On Barb’s Bookshelf: The Franciscan Saints

In the month when we celebrate the Feast of St. Francis of Assisi (which is actually a solemnity if you’re a professed Franciscan), it’s only fitting to read about some notable figures among his followers. There’s a long list of official Franciscan saints, but author Robert Ellsburg did not limit the selection to canonized saints in his new book The Franciscan Saints (Franciscan Media, 2017).

Franciscan saints

I discovered quite a few surprises in the table of contents, noting that the foundresses of several religious orders of women in the nineteenth century were listed: sisters from some of these orders educated members of my own extended family. And once I saw that the table of contents was organized chronologically (by year of death) I immediately went to the back of the book to discover more about contemporary Franciscans notable for their heroic virtue.

Father Mychal Judge, OFM, was listed, of course. The first certified victim of 9/11 died as he ministered to others dying after the attack on the World Trade Center. Judge, like a few of the other figures who died since 2000, has not had his cause for sainthood advanced enough (yet) to be referred to as “Servant of God,” an early step in the canonization process.

Learn more about the process of canonization in this video from Busted Halo:

I was also surprised to learn that St. Roch, to whom many members of my family have had a particular devotion, was a Franciscan. (I probably shouldn’t have been surprised by that; for over 100 years my family attended a parish staffed by Franciscan Friars.) My grandmother had a relic of St. Roch — the first holy relic I had ever seen.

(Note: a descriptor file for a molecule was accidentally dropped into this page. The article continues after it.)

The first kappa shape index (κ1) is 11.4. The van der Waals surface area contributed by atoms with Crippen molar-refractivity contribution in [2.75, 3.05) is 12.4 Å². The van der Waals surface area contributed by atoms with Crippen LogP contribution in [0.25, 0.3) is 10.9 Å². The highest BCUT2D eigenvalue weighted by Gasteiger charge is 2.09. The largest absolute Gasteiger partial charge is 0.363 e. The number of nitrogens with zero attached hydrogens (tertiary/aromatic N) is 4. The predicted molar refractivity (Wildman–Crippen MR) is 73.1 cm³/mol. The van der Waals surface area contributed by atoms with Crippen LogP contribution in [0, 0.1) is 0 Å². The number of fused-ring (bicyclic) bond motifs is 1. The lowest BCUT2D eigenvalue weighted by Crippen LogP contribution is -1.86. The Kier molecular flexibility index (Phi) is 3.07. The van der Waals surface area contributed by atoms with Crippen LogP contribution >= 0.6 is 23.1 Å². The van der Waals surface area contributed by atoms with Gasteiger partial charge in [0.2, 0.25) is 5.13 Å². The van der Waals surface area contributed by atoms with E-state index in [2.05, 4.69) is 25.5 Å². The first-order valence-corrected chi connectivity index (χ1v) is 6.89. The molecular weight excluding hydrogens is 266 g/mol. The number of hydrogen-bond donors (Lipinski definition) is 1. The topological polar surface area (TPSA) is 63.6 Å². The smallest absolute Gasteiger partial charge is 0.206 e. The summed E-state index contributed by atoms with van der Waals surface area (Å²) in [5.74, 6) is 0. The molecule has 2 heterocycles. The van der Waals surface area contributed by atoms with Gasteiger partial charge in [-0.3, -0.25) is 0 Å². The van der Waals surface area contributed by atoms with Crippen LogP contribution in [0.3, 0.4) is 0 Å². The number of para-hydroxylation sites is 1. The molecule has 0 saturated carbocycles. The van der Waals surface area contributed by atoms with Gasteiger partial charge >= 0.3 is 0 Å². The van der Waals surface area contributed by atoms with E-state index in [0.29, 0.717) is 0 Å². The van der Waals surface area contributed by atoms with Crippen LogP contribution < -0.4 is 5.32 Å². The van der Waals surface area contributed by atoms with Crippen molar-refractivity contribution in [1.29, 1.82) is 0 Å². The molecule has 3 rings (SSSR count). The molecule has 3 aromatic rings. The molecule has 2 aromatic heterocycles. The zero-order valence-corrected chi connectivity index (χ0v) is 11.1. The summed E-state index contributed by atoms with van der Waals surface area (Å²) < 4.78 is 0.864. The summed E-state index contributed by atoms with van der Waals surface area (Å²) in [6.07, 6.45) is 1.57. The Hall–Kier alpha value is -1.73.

The saints in this book come from all walks of life: missionaries, princesses (yes, a princess!), poets, widows, martyrs, reformers, Secular Franciscans, prophets, mystics, stigmatists, and popes.

This book will be useful when members of my Secular Franciscan fraternity choose patron saints at the beginning of the year. We’ll have quite a few new names to choose from and new saints to get to know.

Teens preparing for Confirmation would do well to check out this book; the biographies of each saint are brief (averaging 2 pages) and include a quote (usually a quote from the saint).

I enjoyed this peek into the “who’s who of the Franciscan family” and flagged several saints for further study. If you like to learn about saints and you’re particularly interested in Franciscans, The Franciscan Saints is an excellent starting point.

Barb's Book shelf blog title


Copyright 2017 Barb Szyszkiewicz, OFS
This post contains Amazon affiliate links; your purchase through these links helps support this blog. Thank you! I was given a free review copy of this book, but no other compensation. Opinions expressed here are mine alone.

On Barb’s Bookshelf: Super Girls and Halos

Barb's Book shelf blog titleI always felt like female superheroes were for sporty girls who were physically strong, and beautiful too — and who could rock a form-fitting, skimpy costume.

Yvonne_Craig_Batgirl
By ABC Television – eBay itemphoto frontphoto back, Public Domain, Link

I did like that Batgirl’s real name was Barbara, like mine, but that was about it for my appreciation of superheroes.

I love that Maria Morera Johnson began her new book, Super Girls and Halos (Ave Maria Press, 2017), with a quote from the only superhero movie I ever liked: The Incredibles. Mrs. Incredible is probably the first “supergirl” I could relate to. She’s a mom. She worries about her family. She’s the most real superhero I’ve encountered.

incredibles

Comic books and action movies aren’t my go-to genre, maybe because I didn’t find superheroes relatable. My taste in comics, as a kid, ran more to Archie than to Wonder Woman, and you won’t find either Betty or Veronica in this book. But superhero comics, movies, TV series and video games are super-popular, and I think Maria has hit on the reason for that: